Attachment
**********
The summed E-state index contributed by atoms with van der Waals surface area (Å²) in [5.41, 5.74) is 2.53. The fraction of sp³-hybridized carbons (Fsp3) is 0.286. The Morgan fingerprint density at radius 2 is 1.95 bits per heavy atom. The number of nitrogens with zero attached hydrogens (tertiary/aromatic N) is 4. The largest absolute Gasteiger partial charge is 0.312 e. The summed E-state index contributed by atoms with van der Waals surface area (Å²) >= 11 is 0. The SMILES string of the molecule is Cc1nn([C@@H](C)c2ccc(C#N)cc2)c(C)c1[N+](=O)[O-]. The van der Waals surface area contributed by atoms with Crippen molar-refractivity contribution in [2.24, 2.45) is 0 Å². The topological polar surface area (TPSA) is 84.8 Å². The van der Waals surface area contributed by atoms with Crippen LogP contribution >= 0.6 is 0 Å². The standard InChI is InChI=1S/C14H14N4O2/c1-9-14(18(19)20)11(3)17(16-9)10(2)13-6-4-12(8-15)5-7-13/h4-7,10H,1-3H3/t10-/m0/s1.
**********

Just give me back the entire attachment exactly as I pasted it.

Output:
The summed E-state index contributed by atoms with van der Waals surface area (Å²) in [5.41, 5.74) is 2.53. The fraction of sp³-hybridized carbons (Fsp3) is 0.286. The Morgan fingerprint density at radius 2 is 1.95 bits per heavy atom. The number of nitrogens with zero attached hydrogens (tertiary/aromatic N) is 4. The largest absolute Gasteiger partial charge is 0.312 e. The summed E-state index contributed by atoms with van der Waals surface area (Å²) >= 11 is 0. The SMILES string of the molecule is Cc1nn([C@@H](C)c2ccc(C#N)cc2)c(C)c1[N+](=O)[O-]. The van der Waals surface area contributed by atoms with Crippen molar-refractivity contribution in [2.24, 2.45) is 0 Å². The topological polar surface area (TPSA) is 84.8 Å². The van der Waals surface area contributed by atoms with Crippen LogP contribution >= 0.6 is 0 Å². The standard InChI is InChI=1S/C14H14N4O2/c1-9-14(18(19)20)11(3)17(16-9)10(2)13-6-4-12(8-15)5-7-13/h4-7,10H,1-3H3/t10-/m0/s1.